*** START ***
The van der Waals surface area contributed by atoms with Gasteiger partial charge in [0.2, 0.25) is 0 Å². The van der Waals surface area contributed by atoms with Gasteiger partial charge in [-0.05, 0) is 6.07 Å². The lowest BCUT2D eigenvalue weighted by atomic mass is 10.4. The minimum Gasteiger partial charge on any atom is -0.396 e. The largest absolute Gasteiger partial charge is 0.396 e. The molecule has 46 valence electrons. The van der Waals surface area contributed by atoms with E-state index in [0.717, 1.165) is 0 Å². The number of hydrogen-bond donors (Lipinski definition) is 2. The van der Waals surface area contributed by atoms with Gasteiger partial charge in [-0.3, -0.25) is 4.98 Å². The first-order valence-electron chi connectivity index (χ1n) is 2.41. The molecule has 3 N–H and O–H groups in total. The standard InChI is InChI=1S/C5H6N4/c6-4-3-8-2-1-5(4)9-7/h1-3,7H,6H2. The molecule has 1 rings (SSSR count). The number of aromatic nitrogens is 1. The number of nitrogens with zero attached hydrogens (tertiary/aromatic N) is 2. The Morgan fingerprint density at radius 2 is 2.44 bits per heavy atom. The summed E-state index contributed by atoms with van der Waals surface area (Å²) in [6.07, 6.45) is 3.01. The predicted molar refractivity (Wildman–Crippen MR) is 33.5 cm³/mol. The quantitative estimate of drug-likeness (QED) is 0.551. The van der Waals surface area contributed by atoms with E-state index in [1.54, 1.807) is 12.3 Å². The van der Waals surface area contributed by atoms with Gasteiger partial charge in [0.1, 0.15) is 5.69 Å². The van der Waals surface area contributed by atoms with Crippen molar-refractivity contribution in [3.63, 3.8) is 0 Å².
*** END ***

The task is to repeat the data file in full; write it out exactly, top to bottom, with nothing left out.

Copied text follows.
The van der Waals surface area contributed by atoms with Gasteiger partial charge in [0.2, 0.25) is 0 Å². The van der Waals surface area contributed by atoms with Gasteiger partial charge in [-0.05, 0) is 6.07 Å². The lowest BCUT2D eigenvalue weighted by atomic mass is 10.4. The minimum Gasteiger partial charge on any atom is -0.396 e. The largest absolute Gasteiger partial charge is 0.396 e. The molecule has 46 valence electrons. The van der Waals surface area contributed by atoms with E-state index in [0.717, 1.165) is 0 Å². The number of hydrogen-bond donors (Lipinski definition) is 2. The van der Waals surface area contributed by atoms with Gasteiger partial charge in [-0.3, -0.25) is 4.98 Å². The first-order valence-electron chi connectivity index (χ1n) is 2.41. The molecule has 3 N–H and O–H groups in total. The standard InChI is InChI=1S/C5H6N4/c6-4-3-8-2-1-5(4)9-7/h1-3,7H,6H2. The molecule has 1 rings (SSSR count). The number of aromatic nitrogens is 1. The number of nitrogens with zero attached hydrogens (tertiary/aromatic N) is 2. The Morgan fingerprint density at radius 2 is 2.44 bits per heavy atom. The summed E-state index contributed by atoms with van der Waals surface area (Å²) in [6.07, 6.45) is 3.01. The predicted molar refractivity (Wildman–Crippen MR) is 33.5 cm³/mol. The quantitative estimate of drug-likeness (QED) is 0.551. The van der Waals surface area contributed by atoms with E-state index in [1.54, 1.807) is 12.3 Å². The van der Waals surface area contributed by atoms with Gasteiger partial charge in [0.1, 0.15) is 5.69 Å². The van der Waals surface area contributed by atoms with Crippen molar-refractivity contribution in [3.63, 3.8) is 0 Å².